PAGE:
2. He asserts the sincerity of his own intentions: But I honour my Father. They suggested that he took undue honours to himself, and derogated from the honour due to God only, both which he denies here, in saying that he made it his business to honour his Father, and him only. It also proves that he had not a devil; for, if he had, he would not honour God. Note, Those who can truly way that they make it their constant care to honour God are sufficiently armed against the censures and reproaches of men.

3. He complains of the wrong they did him by their calumnies: You do dishonour me. By this it appears that, as man, he had a tender sense of the disgrace and indignity done him; reproach was a sword in his bones, and yet he underwent it for our salvation. It is the will of God that all men should honour the Son, yet there are many that dishonour him; such a contradiction is there in the carnal mind to the will of God. Christ honoured his Father so as never man did, and yet was himself dishonoured so as never man was; for, though God has promised that those who honour him he will honour, he never promised that men should honour them.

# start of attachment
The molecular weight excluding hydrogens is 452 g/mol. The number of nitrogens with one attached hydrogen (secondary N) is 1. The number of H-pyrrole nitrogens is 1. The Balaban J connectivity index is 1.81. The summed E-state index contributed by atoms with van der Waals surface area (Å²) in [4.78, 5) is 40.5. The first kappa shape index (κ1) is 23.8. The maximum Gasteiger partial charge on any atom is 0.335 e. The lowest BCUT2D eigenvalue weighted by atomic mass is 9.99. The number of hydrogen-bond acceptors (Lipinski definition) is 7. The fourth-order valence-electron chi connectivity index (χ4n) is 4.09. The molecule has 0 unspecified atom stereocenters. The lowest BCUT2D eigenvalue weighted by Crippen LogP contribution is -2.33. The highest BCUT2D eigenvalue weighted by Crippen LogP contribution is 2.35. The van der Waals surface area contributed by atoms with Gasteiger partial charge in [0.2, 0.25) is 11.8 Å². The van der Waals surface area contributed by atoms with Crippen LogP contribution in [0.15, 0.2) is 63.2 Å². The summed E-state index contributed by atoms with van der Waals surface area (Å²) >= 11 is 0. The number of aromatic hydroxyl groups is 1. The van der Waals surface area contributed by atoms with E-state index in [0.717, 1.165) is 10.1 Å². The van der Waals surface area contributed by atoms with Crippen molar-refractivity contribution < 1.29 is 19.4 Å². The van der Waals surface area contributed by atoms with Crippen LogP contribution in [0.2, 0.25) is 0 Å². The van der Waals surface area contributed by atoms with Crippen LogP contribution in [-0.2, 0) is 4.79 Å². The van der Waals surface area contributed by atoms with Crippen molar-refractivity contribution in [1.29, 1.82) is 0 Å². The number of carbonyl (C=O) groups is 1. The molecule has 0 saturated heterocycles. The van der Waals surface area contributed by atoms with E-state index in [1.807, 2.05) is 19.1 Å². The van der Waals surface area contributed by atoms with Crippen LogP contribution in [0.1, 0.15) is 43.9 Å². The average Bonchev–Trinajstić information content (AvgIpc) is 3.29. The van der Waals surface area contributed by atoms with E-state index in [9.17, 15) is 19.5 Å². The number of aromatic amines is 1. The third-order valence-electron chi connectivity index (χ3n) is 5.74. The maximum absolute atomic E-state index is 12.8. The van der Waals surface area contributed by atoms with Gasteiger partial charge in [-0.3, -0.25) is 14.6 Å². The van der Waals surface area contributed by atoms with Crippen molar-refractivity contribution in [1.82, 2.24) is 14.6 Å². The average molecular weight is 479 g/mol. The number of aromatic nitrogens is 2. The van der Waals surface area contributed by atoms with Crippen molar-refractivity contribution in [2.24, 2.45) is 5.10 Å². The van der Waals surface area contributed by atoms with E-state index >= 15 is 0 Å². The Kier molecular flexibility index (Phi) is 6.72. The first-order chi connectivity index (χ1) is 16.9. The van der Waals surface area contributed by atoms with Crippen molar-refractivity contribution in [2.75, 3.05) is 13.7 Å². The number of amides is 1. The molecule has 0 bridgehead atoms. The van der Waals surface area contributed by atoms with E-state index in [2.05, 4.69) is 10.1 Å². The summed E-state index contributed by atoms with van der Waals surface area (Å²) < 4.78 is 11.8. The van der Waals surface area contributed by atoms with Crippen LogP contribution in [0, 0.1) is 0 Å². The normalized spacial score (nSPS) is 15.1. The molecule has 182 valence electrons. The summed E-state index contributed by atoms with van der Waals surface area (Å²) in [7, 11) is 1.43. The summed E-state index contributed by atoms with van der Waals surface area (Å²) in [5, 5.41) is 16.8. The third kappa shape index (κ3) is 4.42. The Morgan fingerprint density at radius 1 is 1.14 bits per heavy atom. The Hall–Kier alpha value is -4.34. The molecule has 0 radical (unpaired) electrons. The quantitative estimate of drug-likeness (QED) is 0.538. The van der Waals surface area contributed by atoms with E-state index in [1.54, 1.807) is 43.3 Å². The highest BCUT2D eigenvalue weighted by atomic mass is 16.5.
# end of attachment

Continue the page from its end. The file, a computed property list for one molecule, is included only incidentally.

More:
4. He clears himself from the imputation of vain glory, in saying this concerning himself, John 8:50. See here, (1.) His contempt of worldly honour: I seek not mine own glory. He did not aim at this in what he had said of himself or against his persecutors; he did not court the applause of men, nor covet preferment in the world, but industriously declined both. He did not seek his own glory distinct from his Father’s, nor had any separate interest of his own. For men to search their own glory is not glory indeed (Prov. 25:27), but rather their shame to be so much out in their aim. This comes in here as a reason why Christ made so light of their reproaches: “You do dishonour me, but cannot disturb me, shall not disquiet me, for I seek not my own glory.” Note, Those who are dead to men’s praise can safely bear their contempt. (2.) His comfort under worldly dishonour: There is one that seeketh and judgeth. In two things Christ made it appear that he sought not his own glory; and here he tells us what satisfied him as to both. [1.] He did not court men’s respect, but was indifferent to it, and in reference to this he saith, “There is one that seeketh, that will secure and advance, my interest in the esteem and affections of the people, while I am in no care about it.” Note, God will seek their honour that do not seek their own; for before honour is humility. [2.] He did not revenge men’s affronts, but was unconcerned at them, and in reference to this he saith, “There is one that judgeth, that will vindicate my honour, and severely reckon with those that trample upon it.” Probably he refers here to the judgments that were coming upon the nation of the Jews for the indignities they did to the Lord Jesus. See Ps. 37:13-15. I heard not, for thou wilt hear. If we undertake to judge for ourselves, whatever damage we sustain, our recompence is in our own hands; but if we be, as we ought to be, humble appellants and patient expectants, we shall find, to our comfort, there is one that judgeth.